November 9, 2006
WEALTH Group Recognizes November as Diabetes Awareness Month
What is diabetes? It is a chronic disease in which the body does not use properly or make insulin, a hormone that is needed to convert glucose and other foods into energy.
There are two types of diabetes. Type 1 is an autoimmune disease, which destroys the insulin-producing beta cells of the pancreas that regulate blood glucose. It has a sudden onset that can occur at any age but most often occurs in children and young adults. This type accounts for five to 10% of all diagnosed cases of diabetes but is the leading cause in children diagnosed with the disease.
Type 2 usually begins with the pancreas producing more insulin to compensate for an inadequate response to the insulin produced initially. But after several years of this response insulin production may decrease and diabetes develops. This type of diabetes occurred mainly in overweight 40 years or older adults. As more children and adolescents become overweight and less active we are seeing more type 2 diabetics in young people. This type of diabetes usually develops slowly. The symptoms of both Type 1 and Type 2 are very similar. They can include thirst, tired feeling, nausea and frequent urination. There may also be weight loss, blurred vision, frequent infections and slow healing of wounds or sores. Some children with Type 2 diabetes have no symptoms at all while others may have vaginal yeast infections or burning upon urination.
Currently, because 10 to 15 percent of children and teens are overweight – about double the number of two decades ago – increasing numbers of young people have type 2 diabetes. Several clinic based studies have shown the percentage of children with newly diagnosed Type 2 diabetes to have increased from less than 5% before 1994 to 30 to 50% in subsequent years. This statistic is staggering and only involves children.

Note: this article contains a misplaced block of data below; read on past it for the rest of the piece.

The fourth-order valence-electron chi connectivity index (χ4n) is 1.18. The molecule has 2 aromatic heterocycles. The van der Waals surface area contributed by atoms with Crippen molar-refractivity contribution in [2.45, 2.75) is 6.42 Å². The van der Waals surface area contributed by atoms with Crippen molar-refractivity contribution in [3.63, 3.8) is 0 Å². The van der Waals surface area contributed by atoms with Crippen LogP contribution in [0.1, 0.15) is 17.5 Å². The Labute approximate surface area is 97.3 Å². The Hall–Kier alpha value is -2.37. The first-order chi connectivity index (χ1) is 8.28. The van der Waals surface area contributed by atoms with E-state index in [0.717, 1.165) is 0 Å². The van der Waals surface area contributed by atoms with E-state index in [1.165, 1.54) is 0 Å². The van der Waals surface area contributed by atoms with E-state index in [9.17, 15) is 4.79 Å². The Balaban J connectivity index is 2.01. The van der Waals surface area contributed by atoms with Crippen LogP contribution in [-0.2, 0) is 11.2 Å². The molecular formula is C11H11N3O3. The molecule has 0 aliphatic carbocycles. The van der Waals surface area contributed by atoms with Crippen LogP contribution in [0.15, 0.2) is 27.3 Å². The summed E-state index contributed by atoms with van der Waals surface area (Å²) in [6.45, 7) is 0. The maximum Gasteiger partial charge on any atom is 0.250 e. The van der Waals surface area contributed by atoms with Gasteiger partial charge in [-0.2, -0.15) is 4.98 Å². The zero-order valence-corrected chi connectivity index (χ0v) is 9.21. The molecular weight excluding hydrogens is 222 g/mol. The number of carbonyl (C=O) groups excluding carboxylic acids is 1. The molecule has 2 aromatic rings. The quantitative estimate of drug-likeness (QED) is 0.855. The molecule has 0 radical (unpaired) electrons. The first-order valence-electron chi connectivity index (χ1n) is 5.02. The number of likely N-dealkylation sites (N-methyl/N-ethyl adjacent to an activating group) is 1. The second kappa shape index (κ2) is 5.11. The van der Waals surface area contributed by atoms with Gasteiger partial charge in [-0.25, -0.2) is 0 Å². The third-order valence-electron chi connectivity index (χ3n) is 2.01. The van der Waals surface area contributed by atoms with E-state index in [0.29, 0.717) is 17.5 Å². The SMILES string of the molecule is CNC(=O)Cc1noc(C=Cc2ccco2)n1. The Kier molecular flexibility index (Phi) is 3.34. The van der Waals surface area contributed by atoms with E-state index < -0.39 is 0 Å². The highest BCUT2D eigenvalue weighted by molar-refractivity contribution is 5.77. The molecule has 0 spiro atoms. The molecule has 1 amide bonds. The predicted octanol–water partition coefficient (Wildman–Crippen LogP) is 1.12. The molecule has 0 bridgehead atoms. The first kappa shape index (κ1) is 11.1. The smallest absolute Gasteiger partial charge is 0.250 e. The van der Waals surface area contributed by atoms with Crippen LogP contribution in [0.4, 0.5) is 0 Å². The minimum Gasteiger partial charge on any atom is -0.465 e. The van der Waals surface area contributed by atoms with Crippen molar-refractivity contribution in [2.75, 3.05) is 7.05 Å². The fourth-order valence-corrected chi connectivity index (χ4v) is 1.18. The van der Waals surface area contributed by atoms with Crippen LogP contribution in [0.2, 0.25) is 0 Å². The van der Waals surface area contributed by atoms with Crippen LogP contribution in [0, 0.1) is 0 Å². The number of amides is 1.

Of all people 20 years and older 9.6% have diabetes. Of all adults 60 years or older 20.9% have diabetes. Diabetes was the sixth leading cause of death in 2002. Diabetes is likely to be under reported as a cause of death. Studies show that only about 35 to 40% of decedents with diabetes have diabetes listed on their death certificate.
This is a growing problem and we encourage periodic screening, especially for those with a family history, a BMI greater than 85% for age and sex; weight for height greater than 85% or weight greater than 120% ideal for height or any signs and symptoms of insulin resistance.
The W.E.A.L.T.H. (We Advocate a Lifestyle That’s Healthy) Group, a chronic disease support and informational group in cooperation with Scotland County Health Department and Healthy For Life will be doing free fasting blood sugars at J’s Foods on Saturday, November 11, from 7:00 a.m. until 9:00 a.m. We ask that you please fast for at least eight hours prior to the fingerstick blood test.
The W.E.A.L.T.H. Group welcomes anyone who is interested to join them at their monthly meeting. Due to the holidays they will not have a regular monthly meeting until January 16, 2007, at 7:00 p.m. at the Scotland County Health Department. Hope to see you there.